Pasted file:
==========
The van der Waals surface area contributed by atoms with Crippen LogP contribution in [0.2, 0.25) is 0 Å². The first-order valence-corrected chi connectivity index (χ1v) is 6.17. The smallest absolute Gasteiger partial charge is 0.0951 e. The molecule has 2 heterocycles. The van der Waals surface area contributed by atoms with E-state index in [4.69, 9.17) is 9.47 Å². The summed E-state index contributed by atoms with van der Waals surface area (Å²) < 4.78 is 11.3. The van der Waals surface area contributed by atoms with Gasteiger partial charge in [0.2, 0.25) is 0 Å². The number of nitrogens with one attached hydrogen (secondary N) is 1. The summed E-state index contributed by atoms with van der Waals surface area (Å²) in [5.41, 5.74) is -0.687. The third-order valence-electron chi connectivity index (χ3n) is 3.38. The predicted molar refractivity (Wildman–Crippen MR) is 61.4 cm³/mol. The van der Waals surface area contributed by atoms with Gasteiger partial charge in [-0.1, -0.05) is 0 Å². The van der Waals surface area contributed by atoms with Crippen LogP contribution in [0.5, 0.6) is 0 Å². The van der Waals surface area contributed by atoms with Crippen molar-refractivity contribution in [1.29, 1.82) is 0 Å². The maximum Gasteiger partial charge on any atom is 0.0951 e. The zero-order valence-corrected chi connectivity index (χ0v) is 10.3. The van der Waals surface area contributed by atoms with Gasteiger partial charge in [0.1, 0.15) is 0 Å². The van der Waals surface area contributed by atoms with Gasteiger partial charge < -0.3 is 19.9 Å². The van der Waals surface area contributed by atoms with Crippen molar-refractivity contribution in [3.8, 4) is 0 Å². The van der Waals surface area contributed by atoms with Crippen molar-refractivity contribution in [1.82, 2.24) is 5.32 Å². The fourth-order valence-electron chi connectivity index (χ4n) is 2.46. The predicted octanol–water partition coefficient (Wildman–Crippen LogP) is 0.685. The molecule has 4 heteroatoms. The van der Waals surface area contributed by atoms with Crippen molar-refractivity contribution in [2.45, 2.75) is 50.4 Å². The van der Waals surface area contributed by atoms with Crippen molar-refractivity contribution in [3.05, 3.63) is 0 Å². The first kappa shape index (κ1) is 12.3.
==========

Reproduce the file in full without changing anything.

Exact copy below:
The van der Waals surface area contributed by atoms with Crippen LogP contribution in [0.2, 0.25) is 0 Å². The first-order valence-corrected chi connectivity index (χ1v) is 6.17. The smallest absolute Gasteiger partial charge is 0.0951 e. The molecule has 2 heterocycles. The van der Waals surface area contributed by atoms with E-state index in [4.69, 9.17) is 9.47 Å². The summed E-state index contributed by atoms with van der Waals surface area (Å²) < 4.78 is 11.3. The van der Waals surface area contributed by atoms with Gasteiger partial charge in [0.2, 0.25) is 0 Å². The number of nitrogens with one attached hydrogen (secondary N) is 1. The summed E-state index contributed by atoms with van der Waals surface area (Å²) in [5.41, 5.74) is -0.687. The third-order valence-electron chi connectivity index (χ3n) is 3.38. The predicted molar refractivity (Wildman–Crippen MR) is 61.4 cm³/mol. The van der Waals surface area contributed by atoms with Gasteiger partial charge in [-0.1, -0.05) is 0 Å². The van der Waals surface area contributed by atoms with Crippen LogP contribution in [0.5, 0.6) is 0 Å². The van der Waals surface area contributed by atoms with Crippen molar-refractivity contribution in [1.29, 1.82) is 0 Å². The maximum Gasteiger partial charge on any atom is 0.0951 e. The zero-order valence-corrected chi connectivity index (χ0v) is 10.3. The van der Waals surface area contributed by atoms with Gasteiger partial charge in [0.1, 0.15) is 0 Å². The van der Waals surface area contributed by atoms with Gasteiger partial charge < -0.3 is 19.9 Å². The van der Waals surface area contributed by atoms with Crippen molar-refractivity contribution in [3.8, 4) is 0 Å². The van der Waals surface area contributed by atoms with Crippen molar-refractivity contribution in [1.82, 2.24) is 5.32 Å². The fourth-order valence-electron chi connectivity index (χ4n) is 2.46. The predicted octanol–water partition coefficient (Wildman–Crippen LogP) is 0.685. The molecule has 4 heteroatoms. The van der Waals surface area contributed by atoms with Crippen molar-refractivity contribution in [2.45, 2.75) is 50.4 Å². The van der Waals surface area contributed by atoms with Crippen molar-refractivity contribution in [3.05, 3.63) is 0 Å². The first kappa shape index (κ1) is 12.3.